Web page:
The brain has evolved to recognize and remember many different faces. We can instantly identify a friend’s countenance among dozens in a crowded restaurant or on a busy street. And a brief glance tells us whether that person is excited or angry, happy or sad.
Brain-imaging studies have revealed that several blueberry-size regions in the temporal lobe—the area under the temple—specialize in responding to faces. Neuroscientists call these areas “face patches.” But neither brain scans nor clinical studies of patients with implanted electrodes explained exactly how the cells in these patches work.
Now, using a combination of brain imaging and single-neuron recording in macaques, biologist Doris Tsao and her colleagues at the California Institute of Technology appear to have finally cracked the neural code for primate face recognition. The researchers found the firing rate of each face patch cell corresponds to a separate facial feature. Like a set of dials, the cells can be fine-tuned to respond to bits of information, which they can then combine in various ways to create an image of every face the animal encounters. “This was mind-blowing,” Tsao says. “The values of each dial are so predictable that we can re-create the face that a monkey sees by simply tracking the electrical activity of its face cells.”
Previous studies had hinted at the specificity of these brain areas for encoding faces. In the early 2000s, when Tsao was a postdoctoral researcher at Harvard Medical School, she and electrophysiologist Winrich Freiwald showed that neurons in a monkey’s face patches would fire electrical signals every time the animal saw pictures of a face. But the same brain cells showed little or no response to other objects, such as images of vegetables, radios or nonfacial body parts. Other experiments indicated that neurons in these regions could also distinguish among individual faces, even if they were cartoons.
In a famous set of experiments in human subjects in 2005, neuroscientist Rodrigo Quian Quiroga found that pictures of actor Jennifer Aniston activated a single brain cell in the hippocampus region—the so-called Jennifer Aniston neuron. A similar process was thought to occur elsewhere in the temporal lobe, where the prevailing theory held that each neuron in the face patches was sensitive to a few particular people, says Quian Quiroga, who is now at the University of Leicester in England and was not involved with the current work. But Tsao’s recent study suggests that theory may be mistaken. “She has shown that neurons in face patches don’t encode particular people at all; they just encode certain features,” Quian Quiroga says. “That completely changes our understanding of how we recognize faces.”
To decipher how cells perform this recognition task, Tsao and postdoc Steven Le Chang generated 2,000 human mug shots with variations in 50 features, including facial roundness, distance between the eyes, and skin tone and texture. They showed these images to two monkeys while recording electrical activity from individual neurons in three separate face patches in both animals.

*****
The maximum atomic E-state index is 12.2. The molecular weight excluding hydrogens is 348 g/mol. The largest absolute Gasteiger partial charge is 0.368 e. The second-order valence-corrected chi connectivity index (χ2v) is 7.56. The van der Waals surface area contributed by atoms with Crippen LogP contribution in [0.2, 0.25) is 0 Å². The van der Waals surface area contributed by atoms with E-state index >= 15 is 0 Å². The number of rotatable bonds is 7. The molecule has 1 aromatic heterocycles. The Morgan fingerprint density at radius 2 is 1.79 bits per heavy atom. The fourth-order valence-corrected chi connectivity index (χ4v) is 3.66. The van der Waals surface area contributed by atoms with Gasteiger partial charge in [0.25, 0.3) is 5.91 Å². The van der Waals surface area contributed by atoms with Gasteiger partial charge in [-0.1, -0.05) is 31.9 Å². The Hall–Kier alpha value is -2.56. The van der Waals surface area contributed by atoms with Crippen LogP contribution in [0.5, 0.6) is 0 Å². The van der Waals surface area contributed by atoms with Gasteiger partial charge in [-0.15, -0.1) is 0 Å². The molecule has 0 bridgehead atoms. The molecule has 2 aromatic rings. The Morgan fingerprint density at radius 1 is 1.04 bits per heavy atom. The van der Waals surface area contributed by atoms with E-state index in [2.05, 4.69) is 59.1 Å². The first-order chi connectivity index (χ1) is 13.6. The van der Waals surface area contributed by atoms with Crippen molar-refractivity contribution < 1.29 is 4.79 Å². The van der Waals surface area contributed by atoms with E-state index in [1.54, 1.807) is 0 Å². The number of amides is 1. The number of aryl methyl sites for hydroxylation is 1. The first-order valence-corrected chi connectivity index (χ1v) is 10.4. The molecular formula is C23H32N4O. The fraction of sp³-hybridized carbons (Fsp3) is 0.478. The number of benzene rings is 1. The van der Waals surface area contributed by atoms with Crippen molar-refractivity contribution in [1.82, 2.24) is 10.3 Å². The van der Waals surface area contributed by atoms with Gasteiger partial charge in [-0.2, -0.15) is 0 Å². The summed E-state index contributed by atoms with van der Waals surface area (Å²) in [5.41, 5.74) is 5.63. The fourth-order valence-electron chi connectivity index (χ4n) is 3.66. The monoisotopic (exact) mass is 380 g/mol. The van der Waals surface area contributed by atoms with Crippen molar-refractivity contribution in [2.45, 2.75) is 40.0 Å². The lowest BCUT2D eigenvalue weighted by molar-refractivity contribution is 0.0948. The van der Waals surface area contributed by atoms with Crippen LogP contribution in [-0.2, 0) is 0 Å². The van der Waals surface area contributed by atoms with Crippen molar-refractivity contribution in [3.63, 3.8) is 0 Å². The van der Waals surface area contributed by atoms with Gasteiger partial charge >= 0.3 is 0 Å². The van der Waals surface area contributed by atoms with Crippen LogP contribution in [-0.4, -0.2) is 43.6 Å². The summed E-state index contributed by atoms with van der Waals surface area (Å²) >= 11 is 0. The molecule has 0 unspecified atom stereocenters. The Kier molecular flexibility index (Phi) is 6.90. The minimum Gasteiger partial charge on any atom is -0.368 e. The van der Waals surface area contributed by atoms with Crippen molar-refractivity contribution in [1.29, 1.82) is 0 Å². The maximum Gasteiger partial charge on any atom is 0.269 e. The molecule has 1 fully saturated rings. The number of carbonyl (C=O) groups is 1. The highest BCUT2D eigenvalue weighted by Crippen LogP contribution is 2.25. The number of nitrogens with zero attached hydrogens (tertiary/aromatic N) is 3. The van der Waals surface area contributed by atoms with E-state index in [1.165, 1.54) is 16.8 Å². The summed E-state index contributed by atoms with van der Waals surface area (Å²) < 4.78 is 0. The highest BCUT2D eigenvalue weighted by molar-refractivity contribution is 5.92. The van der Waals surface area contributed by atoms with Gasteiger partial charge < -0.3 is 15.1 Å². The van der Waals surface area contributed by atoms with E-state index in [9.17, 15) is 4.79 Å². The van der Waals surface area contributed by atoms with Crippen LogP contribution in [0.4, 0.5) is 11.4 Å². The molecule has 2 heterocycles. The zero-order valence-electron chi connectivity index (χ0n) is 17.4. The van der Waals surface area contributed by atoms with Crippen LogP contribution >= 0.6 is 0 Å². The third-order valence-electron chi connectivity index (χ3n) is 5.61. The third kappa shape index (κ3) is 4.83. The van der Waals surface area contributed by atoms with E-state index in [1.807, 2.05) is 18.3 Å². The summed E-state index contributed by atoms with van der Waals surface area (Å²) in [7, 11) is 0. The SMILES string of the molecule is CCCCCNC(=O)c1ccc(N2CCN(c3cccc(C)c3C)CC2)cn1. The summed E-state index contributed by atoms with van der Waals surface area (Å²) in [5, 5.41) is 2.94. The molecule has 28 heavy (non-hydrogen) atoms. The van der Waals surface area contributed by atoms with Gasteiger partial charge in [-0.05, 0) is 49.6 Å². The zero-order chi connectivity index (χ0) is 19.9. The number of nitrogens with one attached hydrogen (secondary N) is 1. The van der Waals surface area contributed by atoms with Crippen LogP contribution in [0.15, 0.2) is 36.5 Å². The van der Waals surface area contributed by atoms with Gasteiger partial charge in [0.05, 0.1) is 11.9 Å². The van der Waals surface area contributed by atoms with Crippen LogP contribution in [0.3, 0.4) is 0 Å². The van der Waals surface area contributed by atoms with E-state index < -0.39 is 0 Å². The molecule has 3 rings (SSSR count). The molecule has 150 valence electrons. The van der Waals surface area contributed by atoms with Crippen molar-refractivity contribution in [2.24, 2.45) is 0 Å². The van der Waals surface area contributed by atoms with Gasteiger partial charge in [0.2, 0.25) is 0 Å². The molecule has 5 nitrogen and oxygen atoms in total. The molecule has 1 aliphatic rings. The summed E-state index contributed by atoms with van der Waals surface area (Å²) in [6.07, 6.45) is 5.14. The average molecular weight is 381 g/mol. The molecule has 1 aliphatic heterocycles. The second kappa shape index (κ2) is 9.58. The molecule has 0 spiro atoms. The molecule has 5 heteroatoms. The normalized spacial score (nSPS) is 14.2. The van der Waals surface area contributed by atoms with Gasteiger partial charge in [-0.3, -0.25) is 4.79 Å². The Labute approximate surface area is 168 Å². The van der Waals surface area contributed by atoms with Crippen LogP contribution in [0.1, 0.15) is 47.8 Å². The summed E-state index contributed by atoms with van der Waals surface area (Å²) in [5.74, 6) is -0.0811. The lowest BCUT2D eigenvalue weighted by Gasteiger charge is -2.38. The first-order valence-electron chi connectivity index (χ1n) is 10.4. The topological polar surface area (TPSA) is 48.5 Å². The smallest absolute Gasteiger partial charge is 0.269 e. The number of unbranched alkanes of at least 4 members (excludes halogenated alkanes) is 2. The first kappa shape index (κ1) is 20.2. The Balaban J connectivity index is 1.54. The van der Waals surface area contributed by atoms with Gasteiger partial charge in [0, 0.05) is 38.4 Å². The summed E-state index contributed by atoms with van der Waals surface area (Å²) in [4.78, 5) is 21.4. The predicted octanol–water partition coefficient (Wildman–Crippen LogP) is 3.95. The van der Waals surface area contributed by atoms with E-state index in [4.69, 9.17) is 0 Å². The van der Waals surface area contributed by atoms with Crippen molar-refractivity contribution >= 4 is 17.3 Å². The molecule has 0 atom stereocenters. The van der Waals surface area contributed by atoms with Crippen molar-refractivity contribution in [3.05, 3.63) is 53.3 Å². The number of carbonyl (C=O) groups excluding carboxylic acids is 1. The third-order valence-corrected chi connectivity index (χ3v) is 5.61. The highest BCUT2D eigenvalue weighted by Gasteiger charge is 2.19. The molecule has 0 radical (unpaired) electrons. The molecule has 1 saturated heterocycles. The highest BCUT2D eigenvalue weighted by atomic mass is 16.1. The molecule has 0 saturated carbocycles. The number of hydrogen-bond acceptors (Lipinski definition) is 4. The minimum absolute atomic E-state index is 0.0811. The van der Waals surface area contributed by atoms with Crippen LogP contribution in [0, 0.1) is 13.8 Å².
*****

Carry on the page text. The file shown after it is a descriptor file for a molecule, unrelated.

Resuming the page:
Each neuron responded to only a single feature, the researchers found. Rather than encoding individuals’ faces, like the Jennifer Aniston neuron in the hippocampus, the face patch neurons were dividing images into smaller regions and encoding specific features such as hairline width, Chang says. Moreover, the neurons in separate face patches processed complementary information. Like factory workers, the various face patches had distinct jobs, cooperating, communicating and building on one another to provide a complete picture.
Once Chang and Tsao knew how this division of labor occurred, they could predict the neurons’ responses to a completely novel face. They developed a mathematical model in which facial features were encoded by various neurons. Then they showed monkeys a previously unseen image of a human face (1). Using their algorithm for how various neurons would respond, the researchers were able to digitally re-create the visage that a monkey had viewed (2). “The re-creations were stunningly accurate,” Tsao says. In fact, they were nearly indistinguishable from the actual pictures the monkeys saw.
Even more surprisingly, the researchers needed readings from only a relatively small set of neurons for the algorithm to accurately re-create the faces monkeys were seeing, Tsao says. Recordings from just 205 cells—106 in one patch and 99 in another—were enough. “It really speaks to how compact and efficient this feature-based neural code is,” she says. It may also explain why primates are so good at facial recognition and how we can potentially distinguish among billions of different people without needing an equally massive number of face cells.
The findings, which were published recently in Cell, provide scientists with a comprehensive, systematic model for how the brain perceives faces. This human cerebral machinery is very similar to that of monkeys, and we have face patches that respond like theirs to images in functional MRI studies, according to researchers. Yet the number of human face patches might differ.
Understanding the brain’s facial code could help scientists study how face cells incorporate other identifying information, such as sex, age, race, emotional cues and names, says Adrian Nestor, a neuroscientist at the University of Toronto, who studies face patches in human subjects and did not participate in the research. It may even provide a framework for decoding how the brain processes nonfacial shapes. “Ultimately this puzzle is not just about faces,” he explains. “The hope is that this neural code extends to object recognition as a whole.”